Spring 2019 not offered
This seminar will feature select historical moments, geographical sites, and case studies to explore the complexities of life for indigenous peoples in the Pacific Islands and North America subject to the authority of the United States, Canada, and Mexico. The course will examine indigenous peoples' varied political status in relation to questions of sovereignty and self-determination, structures of domination and resistance, and myriad forms of indigenous agency. Readings will focus on the recognition and assertion of collective rights, treaty rights and land claims, and self-governance under independent states' and international law. Films and guest lectures will complement the required texts.
||Gen Ed Area Dept:
|Course Format: Lecture / Discussion||Grading Mode: Graded|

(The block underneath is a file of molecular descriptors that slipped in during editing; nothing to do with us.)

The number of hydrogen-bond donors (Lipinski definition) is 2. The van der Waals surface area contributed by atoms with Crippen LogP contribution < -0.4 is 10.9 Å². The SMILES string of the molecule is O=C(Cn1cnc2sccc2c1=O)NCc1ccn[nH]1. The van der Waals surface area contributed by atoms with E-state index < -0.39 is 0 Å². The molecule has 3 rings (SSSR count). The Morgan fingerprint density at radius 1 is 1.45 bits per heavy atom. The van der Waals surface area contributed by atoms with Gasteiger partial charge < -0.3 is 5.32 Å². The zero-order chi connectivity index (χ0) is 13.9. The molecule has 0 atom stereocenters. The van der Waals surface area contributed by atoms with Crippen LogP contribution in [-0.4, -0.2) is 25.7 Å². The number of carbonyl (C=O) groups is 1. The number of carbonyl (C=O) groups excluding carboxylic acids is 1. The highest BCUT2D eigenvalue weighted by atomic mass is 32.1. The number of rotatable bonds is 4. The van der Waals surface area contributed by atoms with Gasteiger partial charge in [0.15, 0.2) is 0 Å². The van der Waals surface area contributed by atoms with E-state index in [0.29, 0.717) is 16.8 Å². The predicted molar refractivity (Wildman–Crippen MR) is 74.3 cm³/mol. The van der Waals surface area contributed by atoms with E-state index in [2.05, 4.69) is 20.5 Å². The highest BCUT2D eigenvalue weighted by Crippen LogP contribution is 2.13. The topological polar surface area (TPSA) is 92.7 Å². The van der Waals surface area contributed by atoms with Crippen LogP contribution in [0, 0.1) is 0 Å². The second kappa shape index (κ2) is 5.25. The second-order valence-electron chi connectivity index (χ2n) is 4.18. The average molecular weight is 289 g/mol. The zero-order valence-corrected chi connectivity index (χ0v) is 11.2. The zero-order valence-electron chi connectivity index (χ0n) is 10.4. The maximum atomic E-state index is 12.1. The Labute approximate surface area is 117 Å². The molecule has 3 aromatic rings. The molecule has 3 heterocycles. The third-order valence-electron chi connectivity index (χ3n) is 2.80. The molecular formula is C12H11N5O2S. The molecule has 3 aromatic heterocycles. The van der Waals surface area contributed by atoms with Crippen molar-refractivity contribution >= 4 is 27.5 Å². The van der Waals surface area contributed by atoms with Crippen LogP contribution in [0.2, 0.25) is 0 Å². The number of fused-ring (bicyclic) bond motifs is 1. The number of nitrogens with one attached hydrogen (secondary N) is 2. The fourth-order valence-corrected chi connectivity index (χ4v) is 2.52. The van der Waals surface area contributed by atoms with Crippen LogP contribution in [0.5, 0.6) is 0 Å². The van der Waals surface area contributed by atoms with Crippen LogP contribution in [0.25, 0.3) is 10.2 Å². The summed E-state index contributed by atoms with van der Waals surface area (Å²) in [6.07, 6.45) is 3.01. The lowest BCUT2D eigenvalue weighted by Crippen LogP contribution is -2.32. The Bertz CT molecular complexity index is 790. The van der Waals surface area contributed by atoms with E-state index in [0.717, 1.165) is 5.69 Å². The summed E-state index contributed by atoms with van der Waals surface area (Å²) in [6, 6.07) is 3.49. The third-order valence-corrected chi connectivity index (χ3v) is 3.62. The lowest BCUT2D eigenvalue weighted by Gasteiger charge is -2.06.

||Fulfills a Major Requirement for: (AMST)(ANTH)(CEC)(SISP-Anth Conc)
Vine Deloria Jr. and David E. Wilkins, TRIBES, TREATIES, AND CONSTITUTIONAL TRIBULATIONS
David E. Wilkins and K. Tsianina Lomawaima, UNEVEN GROUND: AMERICAN INDIAN SOVEREIGNTY AND FEDERAL LAW
David E. Wilkins, AMERICAN INDIAN POLITICS AND THE AMERICAN POLITICAL SYSTEM
Sharon O'Brien, AMERICAN INDIAN TRIBAL GOVERNMENTS
Eva Marie Garroutte, REAL INDIANS: IDENTITY AND THE SURVIVAL OF NATIVE AMERICA
Ed. Joanne Barker, SOVEREIGNTY MATTERS: LOCATIONS OF CONTESTATION AND POSSIBILITY IN INDIGENOUS STRUGGLES
Kevin Bruyneel, THE THIRD SPACE OF SOVEREIGNTY: THE POSTCOLONIAL POLITICS OF U.S.-INDIGENOUS RELATIONS
Renee Ann Cramer, CASH, COLOR, AND COLONIALISM: THE POLITICS OF TRIBAL ACKNOWLEDGMENT
|Examination and Assignments: |
Students will be required to complete all course books and articles, and homework assignments.
There will be an in-class mid-term exam and a final research paper and presentation.
|Additional Requirements and/or Comments: |
Attendance, in-class and blackboard participation are essential.
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